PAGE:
<Text style={styles.aboutContentText}>
              John Doe
            </Text>
          </View>
        </View>

        <View>
          <View style={styles.aboutHeaderContainer}>
            <Text style={styles.aboutHeaderText}>
              Version
            </Text>
          </View>

          <View style={styles.aboutContentContainer}>
            <Text style={styles.aboutContentText}>
              0.0.1
            </Text>
          </View>
        </View>
      </ScrollView>
    )
  }
}

Settings screen

Let’s take your React native app a bit farther. How? You can create a simple settings screen with working switches. These switches will then allow to enable or disable features you may want to create later. The good news is that even building these switches will be blazing fast. Yes, React native library has all you need.

The only thing you have to do is to import the UI element, or module, you want to use, the Switch. And, for managing the on/off states of those switches? You can use React state with a simple method to change the state of switches from true to false or the other way around.

// ./screens/SettingsScreen.js

// Import React and necessary UI modules
import React from 'react'
import { Text, ScrollView, StyleSheet, Switch, View } from 'react-native'

// Import color constants
import Colors from '../constants/Colors'

// Add some simple styles
const styles = StyleSheet.create({
  container: {
    flex: 1,
    paddingTop: 15,
    backgroundColor: '#fff'
  },
  switchContainer: {
    display: 'flex',
    alignItems: 'center',
    flexDirection: 'row',
    justifyContent: 'space-between',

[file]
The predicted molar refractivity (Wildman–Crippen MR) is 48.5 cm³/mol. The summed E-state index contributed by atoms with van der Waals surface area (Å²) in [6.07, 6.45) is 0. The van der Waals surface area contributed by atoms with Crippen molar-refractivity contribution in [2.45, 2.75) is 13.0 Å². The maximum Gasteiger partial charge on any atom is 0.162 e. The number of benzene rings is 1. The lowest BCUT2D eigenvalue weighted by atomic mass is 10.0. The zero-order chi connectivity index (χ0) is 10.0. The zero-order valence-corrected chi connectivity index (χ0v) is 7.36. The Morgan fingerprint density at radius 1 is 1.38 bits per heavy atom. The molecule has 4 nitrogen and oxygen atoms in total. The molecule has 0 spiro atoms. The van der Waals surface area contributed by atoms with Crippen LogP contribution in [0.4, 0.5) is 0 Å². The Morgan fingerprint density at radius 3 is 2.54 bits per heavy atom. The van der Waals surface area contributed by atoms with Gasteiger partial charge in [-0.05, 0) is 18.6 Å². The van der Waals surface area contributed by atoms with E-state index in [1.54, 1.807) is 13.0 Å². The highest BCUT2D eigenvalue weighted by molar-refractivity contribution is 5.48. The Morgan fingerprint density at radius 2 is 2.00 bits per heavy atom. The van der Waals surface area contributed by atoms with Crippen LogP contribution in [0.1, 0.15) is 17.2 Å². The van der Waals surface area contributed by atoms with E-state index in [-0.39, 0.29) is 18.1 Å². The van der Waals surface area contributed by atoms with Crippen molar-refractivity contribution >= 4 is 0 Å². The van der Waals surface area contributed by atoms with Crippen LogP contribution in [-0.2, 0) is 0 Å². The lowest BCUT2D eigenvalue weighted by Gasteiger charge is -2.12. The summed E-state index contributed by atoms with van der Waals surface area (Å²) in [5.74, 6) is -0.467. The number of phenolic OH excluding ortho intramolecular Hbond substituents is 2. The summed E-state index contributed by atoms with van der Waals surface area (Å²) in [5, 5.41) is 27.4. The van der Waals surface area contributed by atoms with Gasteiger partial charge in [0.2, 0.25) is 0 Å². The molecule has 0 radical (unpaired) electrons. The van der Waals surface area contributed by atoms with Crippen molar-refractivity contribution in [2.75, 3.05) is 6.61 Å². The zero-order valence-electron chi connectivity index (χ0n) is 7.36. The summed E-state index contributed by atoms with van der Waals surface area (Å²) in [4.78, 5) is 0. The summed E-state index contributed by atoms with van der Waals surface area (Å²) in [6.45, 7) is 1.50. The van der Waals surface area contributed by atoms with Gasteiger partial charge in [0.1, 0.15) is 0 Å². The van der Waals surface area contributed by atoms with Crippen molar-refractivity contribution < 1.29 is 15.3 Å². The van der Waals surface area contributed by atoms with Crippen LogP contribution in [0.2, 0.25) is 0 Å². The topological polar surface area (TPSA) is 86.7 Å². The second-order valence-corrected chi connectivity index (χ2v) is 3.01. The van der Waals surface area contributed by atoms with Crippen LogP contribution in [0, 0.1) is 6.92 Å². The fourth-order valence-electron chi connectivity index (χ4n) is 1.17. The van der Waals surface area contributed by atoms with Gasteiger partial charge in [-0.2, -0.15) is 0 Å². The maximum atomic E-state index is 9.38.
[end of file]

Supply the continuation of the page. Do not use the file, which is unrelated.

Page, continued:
marginBottom: 16,
    paddingHorizontal: 15
  },
  switchLabel: {
    flex: 0
  }
})

// Create and export Settings screen component
export default class SettingsScreen extends React.Component {
  static navigationOptions = {
    title: 'Settings' // Enable app header and use 'Settings' as the label
  }

  // Define default states for switch components
  state = {
    isOptionOneEnabled: false,
    isOptionTwoEnabled: false,
    isOptionThreeEnabled: false,
    isOptionFourEnabled: false
  }

  // Handle change of switch state
  handleSwitch = (option) => {
    this.setState({
      [option]: !this.state[option]
    })
  }

  render() {
    return (
      <ScrollView style={styles.container}>
        <View style={styles.switchContainer}>
          <Text style={styles.switchLabel}>
            Option 1
          </Text>

          <Switch trackColor={{true: Colors.tintColor}} onValueChange={() => this.handleSwitch('isOptionOneEnabled')} value={this.state.isOptionOneEnabled} />
        </View>

        <View style={styles.switchContainer}>
          <Text style={styles.switchLabel}>
            Option 2
          </Text>

          <Switch trackColor={{true: Colors.tintColor}} onValueChange={() => this.handleSwitch('isOptionTwoEnabled')} value={this.state.isOptionTwoEnabled} />
        </View>

        <View style={styles.switchContainer}>
          <Text style={styles.switchLabel}>
            Option 3
          </Text>

          <Switch trackColor={{true: Colors.tintColor}} onValueChange={() => this.handleSwitch('isOptionThreeEnabled')} value={this.state.isOptionThreeEnabled} />
        </View>

        <View style={styles.switchContainer}>
          <Text style={styles.switchLabel}>
            Option 4
          </Text>

          <Switch trackColor={{true: Colors.tintColor}} onValueChange={() => this.handleSwitch('isOptionFourEnabled')} value={this.state.isOptionFourEnabled} />
        </View>
      </ScrollView>
    )
  }
}

Epilogue: React Native & Expo-How to Build Your First Mobile App

Congratulation! You’ve just built your own mobile app with React native and Expo! I hope you enjoyed this tutorial, had fun and learn a lot. However, this was just the beginning of your journey. There is much much more. So, where to go from here? There are two places where you should go. The first one is Expo Documentation.

The second is documentation for React native. These two places contain all information you need to take your React native app to another level. Why to stick only with what you learned today. Now you know how to use React native and Expo to build that awesome app you always wanted to have. So, go ahead and build it!

Do you have any questions, recommendations, thoughts, advice or tip you would like to share with other readers of this blog, and me? Please share it in a comment. You can also send me a mail. I would love to hear from you.